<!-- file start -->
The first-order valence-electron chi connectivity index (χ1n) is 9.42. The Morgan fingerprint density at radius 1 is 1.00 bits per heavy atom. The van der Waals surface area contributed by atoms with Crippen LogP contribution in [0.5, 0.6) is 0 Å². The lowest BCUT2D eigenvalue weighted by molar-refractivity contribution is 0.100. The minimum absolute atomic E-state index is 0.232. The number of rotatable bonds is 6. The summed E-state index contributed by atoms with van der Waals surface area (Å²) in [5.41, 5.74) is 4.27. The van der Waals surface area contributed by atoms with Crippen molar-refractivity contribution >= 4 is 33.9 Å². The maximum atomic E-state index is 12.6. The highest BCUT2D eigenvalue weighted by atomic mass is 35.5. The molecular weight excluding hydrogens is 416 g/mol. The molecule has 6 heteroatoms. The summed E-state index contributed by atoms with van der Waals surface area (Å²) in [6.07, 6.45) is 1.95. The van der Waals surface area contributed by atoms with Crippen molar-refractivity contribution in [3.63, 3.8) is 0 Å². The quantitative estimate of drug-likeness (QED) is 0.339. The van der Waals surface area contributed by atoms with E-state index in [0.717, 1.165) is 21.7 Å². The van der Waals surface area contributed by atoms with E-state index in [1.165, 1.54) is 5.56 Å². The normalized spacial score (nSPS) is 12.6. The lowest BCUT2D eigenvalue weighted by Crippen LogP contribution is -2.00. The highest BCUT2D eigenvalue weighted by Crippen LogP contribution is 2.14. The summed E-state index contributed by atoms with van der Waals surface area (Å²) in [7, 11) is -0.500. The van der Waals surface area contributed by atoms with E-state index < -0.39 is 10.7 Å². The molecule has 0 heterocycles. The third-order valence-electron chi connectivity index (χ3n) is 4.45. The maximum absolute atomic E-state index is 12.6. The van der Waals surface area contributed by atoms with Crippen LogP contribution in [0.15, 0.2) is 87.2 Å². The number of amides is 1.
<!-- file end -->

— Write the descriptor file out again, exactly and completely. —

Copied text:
The first-order valence-electron chi connectivity index (χ1n) is 9.42. The Morgan fingerprint density at radius 1 is 1.00 bits per heavy atom. The van der Waals surface area contributed by atoms with Crippen LogP contribution in [0.5, 0.6) is 0 Å². The lowest BCUT2D eigenvalue weighted by molar-refractivity contribution is 0.100. The minimum absolute atomic E-state index is 0.232. The number of rotatable bonds is 6. The summed E-state index contributed by atoms with van der Waals surface area (Å²) in [5.41, 5.74) is 4.27. The van der Waals surface area contributed by atoms with Crippen molar-refractivity contribution >= 4 is 33.9 Å². The maximum atomic E-state index is 12.6. The highest BCUT2D eigenvalue weighted by atomic mass is 35.5. The molecular weight excluding hydrogens is 416 g/mol. The molecule has 6 heteroatoms. The summed E-state index contributed by atoms with van der Waals surface area (Å²) in [6.07, 6.45) is 1.95. The van der Waals surface area contributed by atoms with Crippen molar-refractivity contribution in [3.63, 3.8) is 0 Å². The quantitative estimate of drug-likeness (QED) is 0.339. The van der Waals surface area contributed by atoms with E-state index in [0.717, 1.165) is 21.7 Å². The van der Waals surface area contributed by atoms with E-state index in [1.165, 1.54) is 5.56 Å². The normalized spacial score (nSPS) is 12.6. The lowest BCUT2D eigenvalue weighted by Crippen LogP contribution is -2.00. The highest BCUT2D eigenvalue weighted by Crippen LogP contribution is 2.14. The summed E-state index contributed by atoms with van der Waals surface area (Å²) in [7, 11) is -0.500. The van der Waals surface area contributed by atoms with E-state index < -0.39 is 10.7 Å². The molecule has 0 heterocycles. The third-order valence-electron chi connectivity index (χ3n) is 4.45. The maximum absolute atomic E-state index is 12.6. The van der Waals surface area contributed by atoms with Crippen LogP contribution in [0.15, 0.2) is 87.2 Å². The number of amides is 1.